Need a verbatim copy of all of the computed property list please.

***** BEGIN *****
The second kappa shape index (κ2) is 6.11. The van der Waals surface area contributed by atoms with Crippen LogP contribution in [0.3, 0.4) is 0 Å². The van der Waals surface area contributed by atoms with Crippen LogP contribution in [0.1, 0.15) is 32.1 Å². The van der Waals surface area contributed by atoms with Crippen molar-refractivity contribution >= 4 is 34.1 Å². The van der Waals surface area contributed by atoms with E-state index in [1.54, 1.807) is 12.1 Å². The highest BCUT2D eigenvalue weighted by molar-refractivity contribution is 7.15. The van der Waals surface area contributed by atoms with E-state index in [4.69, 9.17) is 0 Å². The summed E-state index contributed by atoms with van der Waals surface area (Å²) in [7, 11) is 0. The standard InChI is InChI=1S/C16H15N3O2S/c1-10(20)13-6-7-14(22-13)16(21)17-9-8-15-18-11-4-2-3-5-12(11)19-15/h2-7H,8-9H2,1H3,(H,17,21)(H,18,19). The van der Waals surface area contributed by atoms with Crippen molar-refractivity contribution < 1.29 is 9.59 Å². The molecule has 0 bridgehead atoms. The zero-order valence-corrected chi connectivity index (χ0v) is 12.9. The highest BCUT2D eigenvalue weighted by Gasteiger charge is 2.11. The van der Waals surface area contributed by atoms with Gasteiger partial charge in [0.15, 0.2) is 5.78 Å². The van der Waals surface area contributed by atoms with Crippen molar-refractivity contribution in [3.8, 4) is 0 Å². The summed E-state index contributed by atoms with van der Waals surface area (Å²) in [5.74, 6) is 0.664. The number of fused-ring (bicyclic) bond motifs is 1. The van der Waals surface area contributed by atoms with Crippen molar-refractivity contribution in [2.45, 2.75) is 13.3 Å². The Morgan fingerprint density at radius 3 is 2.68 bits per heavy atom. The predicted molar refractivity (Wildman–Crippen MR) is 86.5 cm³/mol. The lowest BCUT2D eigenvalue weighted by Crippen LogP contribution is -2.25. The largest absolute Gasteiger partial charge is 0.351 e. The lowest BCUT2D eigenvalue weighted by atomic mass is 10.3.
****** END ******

The second kappa shape index (κ2) is 6.11. The van der Waals surface area contributed by atoms with Crippen LogP contribution in [0.3, 0.4) is 0 Å². The van der Waals surface area contributed by atoms with Crippen LogP contribution in [0.1, 0.15) is 32.1 Å². The van der Waals surface area contributed by atoms with Crippen molar-refractivity contribution >= 4 is 34.1 Å². The van der Waals surface area contributed by atoms with E-state index in [1.54, 1.807) is 12.1 Å². The highest BCUT2D eigenvalue weighted by molar-refractivity contribution is 7.15. The van der Waals surface area contributed by atoms with E-state index in [4.69, 9.17) is 0 Å². The summed E-state index contributed by atoms with van der Waals surface area (Å²) in [7, 11) is 0. The standard InChI is InChI=1S/C16H15N3O2S/c1-10(20)13-6-7-14(22-13)16(21)17-9-8-15-18-11-4-2-3-5-12(11)19-15/h2-7H,8-9H2,1H3,(H,17,21)(H,18,19). The van der Waals surface area contributed by atoms with Crippen molar-refractivity contribution < 1.29 is 9.59 Å². The molecule has 0 bridgehead atoms. The zero-order valence-corrected chi connectivity index (χ0v) is 12.9. The highest BCUT2D eigenvalue weighted by Gasteiger charge is 2.11. The van der Waals surface area contributed by atoms with Gasteiger partial charge in [0.15, 0.2) is 5.78 Å². The van der Waals surface area contributed by atoms with Crippen molar-refractivity contribution in [3.8, 4) is 0 Å². The summed E-state index contributed by atoms with van der Waals surface area (Å²) in [5.74, 6) is 0.664. The number of fused-ring (bicyclic) bond motifs is 1. The van der Waals surface area contributed by atoms with Crippen molar-refractivity contribution in [2.45, 2.75) is 13.3 Å². The Morgan fingerprint density at radius 3 is 2.68 bits per heavy atom. The predicted molar refractivity (Wildman–Crippen MR) is 86.5 cm³/mol. The lowest BCUT2D eigenvalue weighted by Crippen LogP contribution is -2.25. The largest absolute Gasteiger partial charge is 0.351 e. The lowest BCUT2D eigenvalue weighted by atomic mass is 10.3.